The Ad Age Automotive Special Report


Automakers Grapple With Market Glut of New Products

By Published on .

DETROIT ( -- Too many new vehicles, not enough buyers.

Experts have talked about overcapacity in the auto industry for years. But in 2004, carmakers are adding even

more to this product traffic jam. Asian transplants, including Nissan North America and Toyota Motor Sales USA, have just added production capacity at U.S. plants. South Korea's Hyundai is readying its first U.S. plant. Detroit's carmakers have been reluctant to trim production at their plants.

Competition in every area
The auto industry is facing hotter competition this year as virtually every player seems to want to compete in every area. Detroit is even battling to retain leadership in the full-size pickup market, which it always dominated. But Toyota and Nissan finally have serious contenders in the segment.

All the carmakers want to increase vehicle sales while trying to maintain decent profit margins. But some companies haven't done as well as others in the early months of 2004, traditionally the slowest selling period for the industry. Still, total sales in January and February rose slightly from the same months in 2003. Not all the automakers enjoyed increased sales -- a continuation of their nagging problems from 2003.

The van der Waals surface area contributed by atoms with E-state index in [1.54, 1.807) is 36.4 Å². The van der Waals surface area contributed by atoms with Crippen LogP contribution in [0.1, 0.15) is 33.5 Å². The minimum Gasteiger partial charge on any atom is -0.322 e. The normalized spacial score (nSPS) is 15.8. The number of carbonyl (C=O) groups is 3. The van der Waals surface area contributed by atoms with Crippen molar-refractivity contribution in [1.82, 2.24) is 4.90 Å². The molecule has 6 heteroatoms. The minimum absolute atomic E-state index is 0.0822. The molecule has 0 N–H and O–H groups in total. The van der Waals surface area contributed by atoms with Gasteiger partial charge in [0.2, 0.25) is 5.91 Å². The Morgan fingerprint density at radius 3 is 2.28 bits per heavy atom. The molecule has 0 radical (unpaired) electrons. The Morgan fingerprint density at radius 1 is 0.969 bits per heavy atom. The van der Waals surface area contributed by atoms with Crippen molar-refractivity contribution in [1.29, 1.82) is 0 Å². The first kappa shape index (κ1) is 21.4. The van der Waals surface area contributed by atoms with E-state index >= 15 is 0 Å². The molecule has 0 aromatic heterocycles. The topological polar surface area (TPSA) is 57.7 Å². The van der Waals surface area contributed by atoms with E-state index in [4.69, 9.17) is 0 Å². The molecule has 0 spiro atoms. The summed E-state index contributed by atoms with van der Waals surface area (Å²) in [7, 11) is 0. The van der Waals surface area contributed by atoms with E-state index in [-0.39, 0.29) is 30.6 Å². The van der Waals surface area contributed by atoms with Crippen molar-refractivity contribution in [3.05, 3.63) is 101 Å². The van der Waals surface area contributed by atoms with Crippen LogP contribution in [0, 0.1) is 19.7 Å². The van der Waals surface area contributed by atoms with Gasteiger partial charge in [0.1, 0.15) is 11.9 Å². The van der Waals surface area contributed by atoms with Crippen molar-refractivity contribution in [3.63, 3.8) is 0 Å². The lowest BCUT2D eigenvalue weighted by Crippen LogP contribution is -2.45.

Detroit carmakers are finally reacting beyond crosstown rivals. General Motors Corp., Ford Motor Co. and DaimlerChrysler's Chrysler Group all have a slew of new models this year in a major offensive against the imports.

Buyers' market
It's still generally a buyers' market because the car companies are still reluctantly playing the incentives game, which they would like to see disappear.

The pain of squeezed profit margins isn't just being felt in Detroit. Several importers are battling back from big sales drops in the past year and must do it without new product, the industry's golden goose.

The big question is whether consumers will keep buying new vehicles even with the sluggish economy and lingering questions over the job market.

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